This is going to be a new exercise for me, an unknown experiment really, where I attempt to flip my usual reality (long, long before this quarantine) from the harsh, bleak vision I seem to have always had about the world, with its cracks, its unfairness and its hopeless misery, and try to see the good in people and the world we have made.
It is a sad thing to consider, when given the time and space to think about it, just how much we loathe each other. Oh, plenty of us talk a good game about loving our neighbors and caring about people we do not know, but most of this presumptive philanthropy is self-serving, and there are very few acts we commit to, in fact, where we try to make the world a better place. We walk by a homeless person drowning in a gutter and avert our eyes (or maybe toss them a handful of change like a cheap whore in a 1950s motel room). This is hardly even out of guilt, but merely a distaste for tragedies we are not interested in acknowledging, that stink clouding up the air that you breathe.
But such a dire circumstance, today (and which writer out there isn’t in some way inspired by the drastic changes all of us have been making over the past week?), this can force a serious re-evaluation on what is actually true, about what’s important, and about everything we have lost since our online virtual reality devoured our sense of community (the dire warning of the cyberpunk science fiction movement; see William Gibson (https://www.abebooks.com/servlet/SearchResults?isbn=9780441007462&n=100121503&cm_sp=mbc-_-ISBN-_-used), among others).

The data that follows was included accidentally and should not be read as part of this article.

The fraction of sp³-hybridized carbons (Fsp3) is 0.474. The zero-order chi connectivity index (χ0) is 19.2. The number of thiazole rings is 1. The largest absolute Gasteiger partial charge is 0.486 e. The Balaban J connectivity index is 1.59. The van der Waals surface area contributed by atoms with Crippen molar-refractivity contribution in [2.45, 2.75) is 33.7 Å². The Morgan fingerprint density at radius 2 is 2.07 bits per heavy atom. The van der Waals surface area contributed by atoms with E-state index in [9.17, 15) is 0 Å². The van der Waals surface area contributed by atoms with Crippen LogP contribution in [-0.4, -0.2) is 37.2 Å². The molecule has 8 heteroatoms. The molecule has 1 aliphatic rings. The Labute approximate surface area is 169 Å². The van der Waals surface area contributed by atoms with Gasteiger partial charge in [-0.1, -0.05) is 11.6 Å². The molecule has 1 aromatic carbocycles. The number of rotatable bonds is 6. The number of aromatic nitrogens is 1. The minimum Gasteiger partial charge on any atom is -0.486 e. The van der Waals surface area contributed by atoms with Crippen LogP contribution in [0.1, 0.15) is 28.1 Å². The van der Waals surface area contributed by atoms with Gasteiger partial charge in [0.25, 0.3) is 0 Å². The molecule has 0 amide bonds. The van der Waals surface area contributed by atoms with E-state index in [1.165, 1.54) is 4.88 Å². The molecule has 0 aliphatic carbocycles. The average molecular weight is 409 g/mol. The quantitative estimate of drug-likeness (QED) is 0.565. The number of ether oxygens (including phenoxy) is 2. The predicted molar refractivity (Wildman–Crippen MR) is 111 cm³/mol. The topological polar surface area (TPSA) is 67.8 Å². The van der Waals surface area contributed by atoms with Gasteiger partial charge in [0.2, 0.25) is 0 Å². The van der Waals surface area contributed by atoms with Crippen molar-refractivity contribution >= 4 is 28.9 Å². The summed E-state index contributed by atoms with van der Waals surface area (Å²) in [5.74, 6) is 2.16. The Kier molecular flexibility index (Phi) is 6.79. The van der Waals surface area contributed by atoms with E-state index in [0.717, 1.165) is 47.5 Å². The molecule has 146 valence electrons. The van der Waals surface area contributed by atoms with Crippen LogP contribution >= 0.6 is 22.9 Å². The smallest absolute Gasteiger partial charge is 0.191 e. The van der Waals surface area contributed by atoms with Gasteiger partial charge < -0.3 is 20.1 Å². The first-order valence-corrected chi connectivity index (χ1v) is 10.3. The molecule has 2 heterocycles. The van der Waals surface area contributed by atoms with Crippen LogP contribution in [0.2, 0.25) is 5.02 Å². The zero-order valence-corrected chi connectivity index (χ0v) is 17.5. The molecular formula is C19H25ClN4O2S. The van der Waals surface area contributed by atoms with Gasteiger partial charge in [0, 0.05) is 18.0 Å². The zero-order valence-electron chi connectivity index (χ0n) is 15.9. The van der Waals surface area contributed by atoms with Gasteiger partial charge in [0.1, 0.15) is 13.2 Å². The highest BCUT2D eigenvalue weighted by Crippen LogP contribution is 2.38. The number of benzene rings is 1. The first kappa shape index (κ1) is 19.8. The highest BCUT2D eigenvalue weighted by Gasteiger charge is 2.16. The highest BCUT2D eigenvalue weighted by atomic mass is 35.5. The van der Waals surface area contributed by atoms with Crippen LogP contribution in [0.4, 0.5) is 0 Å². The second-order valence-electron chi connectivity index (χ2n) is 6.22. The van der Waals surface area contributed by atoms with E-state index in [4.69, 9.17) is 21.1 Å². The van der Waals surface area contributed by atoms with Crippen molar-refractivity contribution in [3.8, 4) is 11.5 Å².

We are not a social species, not anymore as we exist today. We have become so solipsistic that we are not even aware of our selfishness. Somehow we can’t see outside of our momentary needs (which often prove unnecessary). And this sort of societal success–for there is no better word–that allows us to shut out the rest of the world, perhaps this can give us insight into why we have all grown so angry, so partisan, so utterly filled with contempt for one another that we find ourselves divided even in the face of catastrophe.
Perhaps it might be worthwhile, should the weather permit, if we spent a day or two without electricity, without any gadgets at all, our only distractions being those nearby that we love, and the remaining few within our immediate circle we are required to tolerate. Yes, a self-power outage to restore some sense of community. Games, story time, maybe a wrestling match with your dog or small child on the floor We can start from the inside, shirking whatever anxieties presently consume us, and be merely content with those surrounding us. This is an experiment, as stated at the very start of this piece. We can even turn our homes into the laboratory, compiling data on the attitudinal changes each one of us experiences (or lack thereof), and record this information for future reference, at a time when it seems like we can no longer tolerate ourselves.
Being positive, an anathema for someone with my outlook on life, perhaps this is the best way to handle our illness, the one that goes much deeper and is far more virulent than any slung arrow nature hurls toward us.